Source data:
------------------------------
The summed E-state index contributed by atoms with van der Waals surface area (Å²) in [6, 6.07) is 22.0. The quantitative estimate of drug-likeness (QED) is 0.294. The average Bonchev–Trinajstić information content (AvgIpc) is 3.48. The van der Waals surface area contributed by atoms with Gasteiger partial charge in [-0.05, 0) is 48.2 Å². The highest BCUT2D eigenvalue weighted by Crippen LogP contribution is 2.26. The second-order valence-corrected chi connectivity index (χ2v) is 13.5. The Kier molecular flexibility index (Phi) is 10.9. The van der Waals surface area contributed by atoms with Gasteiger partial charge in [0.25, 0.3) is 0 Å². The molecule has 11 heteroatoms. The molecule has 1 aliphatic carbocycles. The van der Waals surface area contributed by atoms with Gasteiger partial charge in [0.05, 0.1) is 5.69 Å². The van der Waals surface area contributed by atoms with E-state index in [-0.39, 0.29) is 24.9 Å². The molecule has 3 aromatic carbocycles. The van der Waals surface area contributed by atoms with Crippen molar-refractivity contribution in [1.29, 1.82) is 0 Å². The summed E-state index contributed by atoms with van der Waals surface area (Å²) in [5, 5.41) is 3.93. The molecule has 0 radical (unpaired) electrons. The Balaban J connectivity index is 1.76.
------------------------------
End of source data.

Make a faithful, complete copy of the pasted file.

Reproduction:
The summed E-state index contributed by atoms with van der Waals surface area (Å²) in [6, 6.07) is 22.0. The quantitative estimate of drug-likeness (QED) is 0.294. The average Bonchev–Trinajstić information content (AvgIpc) is 3.48. The van der Waals surface area contributed by atoms with Gasteiger partial charge in [-0.05, 0) is 48.2 Å². The highest BCUT2D eigenvalue weighted by Crippen LogP contribution is 2.26. The second-order valence-corrected chi connectivity index (χ2v) is 13.5. The Kier molecular flexibility index (Phi) is 10.9. The van der Waals surface area contributed by atoms with Gasteiger partial charge in [0.25, 0.3) is 0 Å². The molecule has 11 heteroatoms. The molecule has 1 aliphatic carbocycles. The van der Waals surface area contributed by atoms with Gasteiger partial charge in [0.05, 0.1) is 5.69 Å². The van der Waals surface area contributed by atoms with E-state index in [-0.39, 0.29) is 24.9 Å². The molecule has 3 aromatic carbocycles. The van der Waals surface area contributed by atoms with Crippen molar-refractivity contribution in [1.29, 1.82) is 0 Å². The summed E-state index contributed by atoms with van der Waals surface area (Å²) in [5, 5.41) is 3.93. The molecule has 0 radical (unpaired) electrons. The Balaban J connectivity index is 1.76.